19. ^ Edward Shawcross (2018). France, Mexico and Informal Empire in Latin America, 1820-1867: Equilibrium in the New World. Springer. pp. 15, 55–56. ISBN 978-3319704647.
  20. ^ Edward Shawcross (2018). France, Mexico and Informal Empire in Latin America, 1820-1867: Equilibrium in the New World. Springer. pp. 248–250. ISBN 978-3319704647.
  21. ^ Andrea Behrends; Stephen Reyna; Günther Schle (2011). Crude Domination: An Anthropology of Oil. Berghahn Books. p. 141. ISBN 978-0857452566.
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  23. ^ a b Cassidy, Eugene S. (August 17, 2015). "The Ambivalence of Slavery, The Certainty of Germanness: Representations of Slave-Holding and Its Impact Among German Settlers in Brazil, 1820–1889: Figure 1". German History. 33 (3): 367–384. doi:10.1093/gerhis/ghv082. ISSN 0266-3554.
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  34. ^ Beasley, W. G. (April 4, 1991). "Formal and Informal Empire in North-east Asia, 1905–1910". Japanese Imperialism 1894–1945. Oxford University Press. doi:10.1093/acprof:oso/9780198221685.001.0001. ISBN 978-0-19-822168-5.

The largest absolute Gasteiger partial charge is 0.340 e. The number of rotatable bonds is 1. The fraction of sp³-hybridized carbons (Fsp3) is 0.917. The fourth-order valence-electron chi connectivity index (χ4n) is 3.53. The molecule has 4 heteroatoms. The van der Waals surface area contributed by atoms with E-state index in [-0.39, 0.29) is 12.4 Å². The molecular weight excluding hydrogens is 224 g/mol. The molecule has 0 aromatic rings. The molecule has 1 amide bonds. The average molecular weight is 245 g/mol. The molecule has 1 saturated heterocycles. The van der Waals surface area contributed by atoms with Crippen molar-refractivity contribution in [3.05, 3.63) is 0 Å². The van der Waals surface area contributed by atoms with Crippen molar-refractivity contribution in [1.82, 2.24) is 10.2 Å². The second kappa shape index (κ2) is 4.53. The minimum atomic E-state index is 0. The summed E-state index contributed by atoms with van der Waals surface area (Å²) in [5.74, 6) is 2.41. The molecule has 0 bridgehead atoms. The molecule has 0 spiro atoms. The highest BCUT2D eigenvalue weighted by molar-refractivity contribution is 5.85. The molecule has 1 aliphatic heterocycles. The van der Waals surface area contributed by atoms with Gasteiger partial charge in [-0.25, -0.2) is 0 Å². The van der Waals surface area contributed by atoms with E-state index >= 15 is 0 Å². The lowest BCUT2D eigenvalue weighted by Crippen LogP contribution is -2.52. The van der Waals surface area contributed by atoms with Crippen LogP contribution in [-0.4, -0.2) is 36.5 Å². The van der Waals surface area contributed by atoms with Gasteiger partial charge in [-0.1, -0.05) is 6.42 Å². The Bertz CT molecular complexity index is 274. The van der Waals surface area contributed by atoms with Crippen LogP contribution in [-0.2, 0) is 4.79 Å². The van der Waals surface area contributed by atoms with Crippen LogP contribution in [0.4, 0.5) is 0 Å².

35. ^ Cummings, Sally N. (September 11, 2012). Sovereignty After Empire. Edinburgh University Press. pp. 29–30. ISBN 978-0-7486-7539-5.
  36. ^ a b c d Bekus, Nelly (January 1, 2010). Struggle Over Identity: The Official and the Alternative "Belarusianness". Central European University Press. pp. 4, 41–50. ISBN 978-963-9776-68-5.
  37. ^ Starr, S. Frederick; Dawisha, Karen (September 16, 2016). The International Politics of Eurasia: v. 9: The End of Empire? Comparative Perspectives on the Soviet Collapse. Routledge. ISBN 978-1-315-48363-4.
  38. ^ Parker, Noel (May 6, 2016). Empire and International Order. Routledge. ISBN 978-1-317-14439-7.
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  42. ^ Kinzley, Judd (2018), "Industrial Raw Materials and the Construction of Informal Empire", Natural Resources and the New Frontier, University of Chicago Press, doi:10.7208/chicago/9780226492322.001.0001, ISBN 978-0-226-49215-5, retrieved February 8, 2022
  43. ^ Elleman, Bruce A. (1994). "The Soviet Union's Secret Diplomacy Concerning the Chinese Eastern Railway, 1924–1925". The Journal of Asian Studies. 53 (2): 459–486. doi:10.2307/2059842. ISSN 1752-0401. JSTOR 2059842. S2CID 162586404.
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  45. ^ a b Lebow, Richard Ned; Risse-Kappen, Thomas (1995). International Relations Theory and the End of the Cold War. Columbia University Press. pp. 146–148, 155–157. ISBN 978-0-231-10195-0.